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HTML stands for Hypertext Markup Language. Markup is an old technology; it is just a system of codes (that is, a language) added to a text which indicate how it should be formatted or displayed. HTML is a markup language specifically designed for indicating how text (or other elements) should be displayed by on web pages. HTML is primarily a descriptive coding language, rather than a procedural one; it does not issue commands for the computer to perform step-by-step tasks. It uses a system of tags, notations enclosed in angular brackets, which can be interpreted by the web browser. For instance, the tag <b> indicates that the browser should render the text in bold. One of the most significant features of HTML is its ability to indicate that some text elements are links to other web pages, so that clicking these elements causes the browser to navigate to the designated pages. This ability to link between pages (or to different parts of the same page) is what is meant by hypertext.
The origins of HTML are in another markup system, Standard Generalized Markup Language (SGML), which was developed starting in the 1960s to aid in the sharing of electronic documents in government and a variety of industries. HTML is really a subset of SGML which was adopted for use in web pages. It has gone through a number of versions since it was first developed in the 1980s. By the 1990s, it's development took place under the auspices of the World Wide Web Consortioum (W3C).
Originally, HTML was intended to be a semantic markup language, in which the meaning of the encoded data is emphasised, rather than its appearance. However, as web browsers became more and more capable, the list of HTML tags grew, and many of them (like the <b> tag mentioned above) referred only to appearance. In addition, browsers implemented these tags haphazardly, so that different browsers might display the coded data differently or ignore the tags altogether. In recent years, there has been an effort by the makers of web browsers to be more standards-compliant. However, there are now millions of web pages on the internet which use tags that don't meet these standards. As new browsers are produced, there is no guarantee that they will be able to read these old web pages. In response to these issues there has been an increasing push to code according to standards, to use as little non-semantic tagging as possible, and to use a separate markup language, most commonly Cascading Stylesheets (CSS), for provding information to the browser about the style or appearance of the data.
Independently, in the 1990s, a new markup language was developed for use on internet. Extensible Markup Language (XML) is another descendant of SGML, but it was intended to be entirely semantic. In other words, it contains no tags like <b>, but it can contain tags like <name>, which indicates that the data is a name, but not how a name should appear. In addition, the author of an XML file has the ability to invent his or her own tags to suit the data. This is what is meant by "extensible"; the markup language can be extended, which is particularly useful for storing and accessing information. In addition, XML was intended to be browser independent. Since XML markup provides no information about the appearance of the data, it does not suffer from the inconsistencies of implementation or obsolete codes that plague HTML. However, XML does rely on other technologies (like CSS) to be integrated into web pages.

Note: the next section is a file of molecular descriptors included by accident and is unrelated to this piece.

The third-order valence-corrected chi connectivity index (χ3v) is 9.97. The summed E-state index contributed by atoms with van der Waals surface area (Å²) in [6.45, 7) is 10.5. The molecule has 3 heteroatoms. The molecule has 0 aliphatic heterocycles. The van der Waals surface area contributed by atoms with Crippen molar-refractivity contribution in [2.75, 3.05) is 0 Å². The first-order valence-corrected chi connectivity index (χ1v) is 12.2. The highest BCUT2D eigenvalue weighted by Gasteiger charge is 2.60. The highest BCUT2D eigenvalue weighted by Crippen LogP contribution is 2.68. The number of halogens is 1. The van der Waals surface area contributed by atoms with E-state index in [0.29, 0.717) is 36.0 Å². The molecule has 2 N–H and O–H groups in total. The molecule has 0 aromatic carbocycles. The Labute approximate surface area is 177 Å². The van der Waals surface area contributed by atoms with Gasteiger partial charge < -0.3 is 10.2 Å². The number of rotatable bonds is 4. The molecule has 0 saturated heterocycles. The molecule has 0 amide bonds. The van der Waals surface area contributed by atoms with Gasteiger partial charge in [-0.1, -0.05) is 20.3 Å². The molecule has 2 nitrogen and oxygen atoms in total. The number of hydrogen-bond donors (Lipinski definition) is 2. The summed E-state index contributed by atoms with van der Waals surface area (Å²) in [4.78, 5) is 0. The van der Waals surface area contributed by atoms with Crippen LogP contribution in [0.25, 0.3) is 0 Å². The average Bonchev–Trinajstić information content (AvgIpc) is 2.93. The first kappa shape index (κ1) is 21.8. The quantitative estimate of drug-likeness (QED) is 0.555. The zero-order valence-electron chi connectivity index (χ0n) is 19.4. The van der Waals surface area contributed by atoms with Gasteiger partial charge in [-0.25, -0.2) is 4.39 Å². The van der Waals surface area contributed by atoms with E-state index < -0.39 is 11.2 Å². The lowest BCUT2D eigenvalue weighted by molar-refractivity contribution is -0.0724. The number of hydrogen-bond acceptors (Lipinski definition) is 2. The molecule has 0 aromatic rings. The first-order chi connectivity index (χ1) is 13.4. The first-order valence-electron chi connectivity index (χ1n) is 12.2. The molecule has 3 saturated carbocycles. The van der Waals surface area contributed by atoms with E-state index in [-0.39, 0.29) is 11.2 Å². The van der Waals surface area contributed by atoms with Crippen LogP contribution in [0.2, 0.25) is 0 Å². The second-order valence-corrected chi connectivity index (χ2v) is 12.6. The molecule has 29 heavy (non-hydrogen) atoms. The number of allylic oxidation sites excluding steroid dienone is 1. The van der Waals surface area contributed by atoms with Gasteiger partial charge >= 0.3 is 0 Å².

In order to display XML-coded data in a web page, it must be transformed into HTML, so that the browser can interpret it. Luckily, the syntax (coding conventions) of HTML and XML are very similar, reflecting their common origins. In the year 2000, the W3C released standards for an Extensible Hypertext Markup Language (XHTML). XHTML is basically HTML that strictly follows the coding practices of XML. The differences are slight. For instance, HTML is not case sensitive: <b> and <B> are the same. XML is case sensitive, so, in XHTML, tags must be consistently the same case. Other common features of XML and XHTML are discussed elsewhere in this tutorial.
Since the differences between HTML and XHTML are so slight, they are often referred to collectively as (X)HTML. Unless otherwise stated, this tutorial assumes XHTML coding conventions.
How to Use This Tutorial
This tutorial is designed to introduce you the concepts relevant to coding web pages and the issues that arise from these concepts, particularly in terms of how textual meaning is represented in digital format. Although it is intended as a teach-yourself (X)HTML tutorial, the actual (X)HTML codes for creating individual effects on web pages are introduced very gradually in small pieces. This makes learning (X)HTML much easier and more manageable, but it can also be frustrating, as you will frequently be told that the methods will be described in greater detail later in the tutorial. This is especially true where the W3C recommends that CSS be used. Don't be discouraged. Keep reading, and you gradually build up the vocabulary to make sophisticated web pages.